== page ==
I found her putting all her bracelets on my doorknob, popping them and twisting them around the knob. It’s pretty amazing how noisy that can be, actually.
“Get away from the door, please!”
I must’ve drifted off again because I woke to the feel of mini-earthquakes occurring next to me on the bed. Every 3 seconds or so, another one would hit.
I opened my eyes and looked over my shoulder.
There, sprawled out next to me on her tummy, was my six-year-old, looking thru family pictures on my laptop and playing with FaceTime. Her legs were alternating as they kicked the bed.
She just looked at me and matter of factly stated, “Hope couldn’t play. She’s taking a nap.”
For the love of all things holy….
I gave her the laptop to take with her and sent her out of the room, closing the door behind her.
This time I even turned on my white noisemaker.
How crazy and wrong was it that I was seething with jealousy that the 7-yr-old next door was peacefully napping?
Surely, surely, now that they have my laptop and have learned how to turn on America’s Funniest Home Videos (which entertains them really well…something about kids accidentally doing painful things to mommies and daddies just cracks them up), they will grant me just a few minutes of quiet. I know, I know, they had lost the privilege to watch tv, and here I was being inconsistent. But technically, it wasn’t a t.v., it was a computer.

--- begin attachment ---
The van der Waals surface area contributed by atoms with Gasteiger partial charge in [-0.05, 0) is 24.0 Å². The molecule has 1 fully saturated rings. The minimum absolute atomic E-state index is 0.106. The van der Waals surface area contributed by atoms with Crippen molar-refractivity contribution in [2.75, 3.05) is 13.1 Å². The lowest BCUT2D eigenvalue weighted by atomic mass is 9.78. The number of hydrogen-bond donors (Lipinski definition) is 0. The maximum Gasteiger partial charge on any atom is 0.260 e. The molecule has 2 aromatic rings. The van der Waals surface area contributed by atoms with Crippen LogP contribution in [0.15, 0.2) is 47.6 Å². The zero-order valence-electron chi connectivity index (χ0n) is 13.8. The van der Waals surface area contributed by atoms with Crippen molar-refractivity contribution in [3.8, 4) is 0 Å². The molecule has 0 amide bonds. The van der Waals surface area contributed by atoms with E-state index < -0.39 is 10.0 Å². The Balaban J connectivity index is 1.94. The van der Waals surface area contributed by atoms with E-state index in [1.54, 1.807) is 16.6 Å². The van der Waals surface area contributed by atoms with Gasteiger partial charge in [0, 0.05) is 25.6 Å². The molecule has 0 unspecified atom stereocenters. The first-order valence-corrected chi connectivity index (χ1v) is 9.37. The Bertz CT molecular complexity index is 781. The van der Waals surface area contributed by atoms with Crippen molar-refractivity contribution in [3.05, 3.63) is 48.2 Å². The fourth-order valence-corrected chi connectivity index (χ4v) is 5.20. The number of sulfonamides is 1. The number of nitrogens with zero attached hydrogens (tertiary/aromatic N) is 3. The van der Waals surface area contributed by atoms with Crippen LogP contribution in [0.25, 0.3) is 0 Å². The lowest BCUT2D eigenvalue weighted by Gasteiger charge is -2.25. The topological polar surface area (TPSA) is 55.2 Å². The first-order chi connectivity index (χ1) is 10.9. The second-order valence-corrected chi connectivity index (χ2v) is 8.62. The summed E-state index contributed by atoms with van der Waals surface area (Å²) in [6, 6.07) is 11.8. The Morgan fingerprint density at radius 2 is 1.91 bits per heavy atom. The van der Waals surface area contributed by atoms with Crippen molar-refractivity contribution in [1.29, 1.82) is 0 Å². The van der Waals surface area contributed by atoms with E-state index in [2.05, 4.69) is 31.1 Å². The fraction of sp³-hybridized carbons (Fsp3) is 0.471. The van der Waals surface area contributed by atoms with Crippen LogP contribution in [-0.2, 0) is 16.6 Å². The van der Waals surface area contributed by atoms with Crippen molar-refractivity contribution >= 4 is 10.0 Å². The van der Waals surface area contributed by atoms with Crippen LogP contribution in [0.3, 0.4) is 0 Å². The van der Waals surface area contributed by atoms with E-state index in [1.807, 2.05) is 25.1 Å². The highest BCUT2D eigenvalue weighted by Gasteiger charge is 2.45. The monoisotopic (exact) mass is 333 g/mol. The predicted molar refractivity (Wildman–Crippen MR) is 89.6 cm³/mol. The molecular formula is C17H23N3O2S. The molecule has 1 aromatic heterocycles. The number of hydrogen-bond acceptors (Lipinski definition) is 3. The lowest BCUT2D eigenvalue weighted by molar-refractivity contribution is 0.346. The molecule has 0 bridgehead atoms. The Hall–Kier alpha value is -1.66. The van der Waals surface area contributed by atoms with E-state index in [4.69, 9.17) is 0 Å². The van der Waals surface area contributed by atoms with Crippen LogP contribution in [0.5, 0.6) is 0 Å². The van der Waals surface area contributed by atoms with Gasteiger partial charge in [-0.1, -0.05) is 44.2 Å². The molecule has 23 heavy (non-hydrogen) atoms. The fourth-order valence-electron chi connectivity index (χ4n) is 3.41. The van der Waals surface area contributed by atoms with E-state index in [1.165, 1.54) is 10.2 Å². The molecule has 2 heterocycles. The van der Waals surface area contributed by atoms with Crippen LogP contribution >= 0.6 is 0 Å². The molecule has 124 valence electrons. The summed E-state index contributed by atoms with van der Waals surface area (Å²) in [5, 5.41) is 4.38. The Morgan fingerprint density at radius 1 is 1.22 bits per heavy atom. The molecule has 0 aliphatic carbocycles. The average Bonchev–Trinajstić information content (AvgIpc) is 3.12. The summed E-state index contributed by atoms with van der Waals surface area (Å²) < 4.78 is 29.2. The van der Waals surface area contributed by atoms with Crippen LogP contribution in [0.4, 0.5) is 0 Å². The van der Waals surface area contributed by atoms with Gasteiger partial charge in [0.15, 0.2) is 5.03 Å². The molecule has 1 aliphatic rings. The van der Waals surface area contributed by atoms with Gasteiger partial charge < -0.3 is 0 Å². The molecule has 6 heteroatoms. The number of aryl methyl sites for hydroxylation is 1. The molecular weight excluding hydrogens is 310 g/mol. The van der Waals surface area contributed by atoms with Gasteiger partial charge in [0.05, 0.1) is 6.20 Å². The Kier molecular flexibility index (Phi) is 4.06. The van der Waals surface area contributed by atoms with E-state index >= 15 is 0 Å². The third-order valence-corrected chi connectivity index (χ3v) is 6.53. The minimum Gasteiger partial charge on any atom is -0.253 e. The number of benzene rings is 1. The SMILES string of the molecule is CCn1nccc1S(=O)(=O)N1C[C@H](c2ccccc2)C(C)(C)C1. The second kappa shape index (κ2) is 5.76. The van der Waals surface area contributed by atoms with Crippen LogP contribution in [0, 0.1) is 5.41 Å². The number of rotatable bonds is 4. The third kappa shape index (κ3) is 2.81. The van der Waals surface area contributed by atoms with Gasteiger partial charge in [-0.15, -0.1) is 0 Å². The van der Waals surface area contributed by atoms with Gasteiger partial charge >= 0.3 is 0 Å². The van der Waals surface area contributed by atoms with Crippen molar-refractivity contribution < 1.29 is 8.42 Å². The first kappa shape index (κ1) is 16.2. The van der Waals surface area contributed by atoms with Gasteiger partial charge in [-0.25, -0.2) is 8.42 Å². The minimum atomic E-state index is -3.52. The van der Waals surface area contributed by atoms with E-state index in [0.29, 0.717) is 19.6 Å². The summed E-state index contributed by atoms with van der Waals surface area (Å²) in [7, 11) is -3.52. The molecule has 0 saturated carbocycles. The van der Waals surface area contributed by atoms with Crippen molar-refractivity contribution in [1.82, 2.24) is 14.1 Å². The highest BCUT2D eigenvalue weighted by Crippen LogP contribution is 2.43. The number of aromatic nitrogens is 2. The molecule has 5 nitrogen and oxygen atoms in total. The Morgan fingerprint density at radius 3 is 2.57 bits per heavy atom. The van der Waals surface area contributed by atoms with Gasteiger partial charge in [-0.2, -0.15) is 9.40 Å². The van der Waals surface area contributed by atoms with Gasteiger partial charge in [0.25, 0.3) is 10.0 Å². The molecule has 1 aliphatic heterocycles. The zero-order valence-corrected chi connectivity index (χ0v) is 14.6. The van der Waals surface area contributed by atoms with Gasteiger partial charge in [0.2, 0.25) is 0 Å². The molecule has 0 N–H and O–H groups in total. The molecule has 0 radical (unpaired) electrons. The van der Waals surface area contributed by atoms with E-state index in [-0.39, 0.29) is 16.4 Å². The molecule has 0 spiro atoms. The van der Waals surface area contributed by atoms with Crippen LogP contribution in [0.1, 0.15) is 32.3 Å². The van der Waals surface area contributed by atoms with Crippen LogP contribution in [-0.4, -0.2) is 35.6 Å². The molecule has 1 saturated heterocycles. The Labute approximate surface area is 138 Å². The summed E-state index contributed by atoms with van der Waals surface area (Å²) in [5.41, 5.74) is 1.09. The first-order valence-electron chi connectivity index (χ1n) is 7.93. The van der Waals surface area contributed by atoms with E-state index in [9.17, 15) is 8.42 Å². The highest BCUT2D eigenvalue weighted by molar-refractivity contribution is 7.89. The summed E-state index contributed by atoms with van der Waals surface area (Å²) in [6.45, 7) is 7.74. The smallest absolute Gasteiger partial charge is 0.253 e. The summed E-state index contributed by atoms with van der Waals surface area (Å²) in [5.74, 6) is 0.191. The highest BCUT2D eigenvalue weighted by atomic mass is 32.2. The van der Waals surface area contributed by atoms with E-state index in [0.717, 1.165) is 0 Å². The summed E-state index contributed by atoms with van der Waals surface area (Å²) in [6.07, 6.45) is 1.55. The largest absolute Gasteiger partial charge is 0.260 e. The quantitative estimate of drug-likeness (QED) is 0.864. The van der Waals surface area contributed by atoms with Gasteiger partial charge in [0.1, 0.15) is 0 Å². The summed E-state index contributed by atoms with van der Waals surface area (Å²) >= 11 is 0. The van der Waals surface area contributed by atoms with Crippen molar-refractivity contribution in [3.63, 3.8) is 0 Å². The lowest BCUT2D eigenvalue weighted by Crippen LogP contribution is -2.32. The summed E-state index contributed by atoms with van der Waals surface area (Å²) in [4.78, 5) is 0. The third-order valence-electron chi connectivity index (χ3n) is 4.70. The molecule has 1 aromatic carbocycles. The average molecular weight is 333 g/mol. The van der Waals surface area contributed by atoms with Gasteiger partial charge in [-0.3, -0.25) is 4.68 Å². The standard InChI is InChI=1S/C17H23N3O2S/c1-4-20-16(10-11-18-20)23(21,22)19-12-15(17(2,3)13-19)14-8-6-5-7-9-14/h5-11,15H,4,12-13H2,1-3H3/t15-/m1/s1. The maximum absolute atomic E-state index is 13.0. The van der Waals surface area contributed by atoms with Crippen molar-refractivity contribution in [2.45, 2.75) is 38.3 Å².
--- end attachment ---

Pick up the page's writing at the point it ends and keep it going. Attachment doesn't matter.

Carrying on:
I was quickly reminded that I had never taught them how to adjust the volume on the laptop.
That was it. My breaking point. It was not a proud moment, but one I share with you in the hope that you will not judge, but see me as the wretched sinner I am and maybe offer some prayers for me.
I said in a (only a teeny bit, slightly) loud voice…“GET AWAY FROM THE DOOR!!”
To which enters my husband, shocked that I would speak to our babies in such a manner. He had apparently just walked in to take a short break from the work outside and had no idea what had been transpiring. In his eyes I had just had a mommy dearest moment and his sweet babies were being mistreated.
“What in the world?” he asked.
I just looked at him. There was nothing I could say.
“Come on, girls, mommy needs her nap.”
So, I got the peace and quiet I had wanted. Except now I was wide awake, feeling guilty, and had to spend those few precious minutes in prayer for forgiveness.
Ah, Sunday afternoon naptime. Who knew it could bring out such a monster in mommies?
Sweet little Hope from next door, freshly napped and looking energized, rang the bell shortly.
Oh, well. I can sleep when I’m old, right?
Wife. Mom. Dispenser of sippy cups and band-aids. Sharon Webber is the mother of three young girls and proudly totes her many titles. She's your every day mom, just working to keep the chaos under some kind of control. She loves to write about their ordinary, yet extraordinary, adventures as a family of five at her blog Mommy Mayhem. Laugh with her...or at her...and reassure yourself you're not the only one on this crazy ride called motherhood.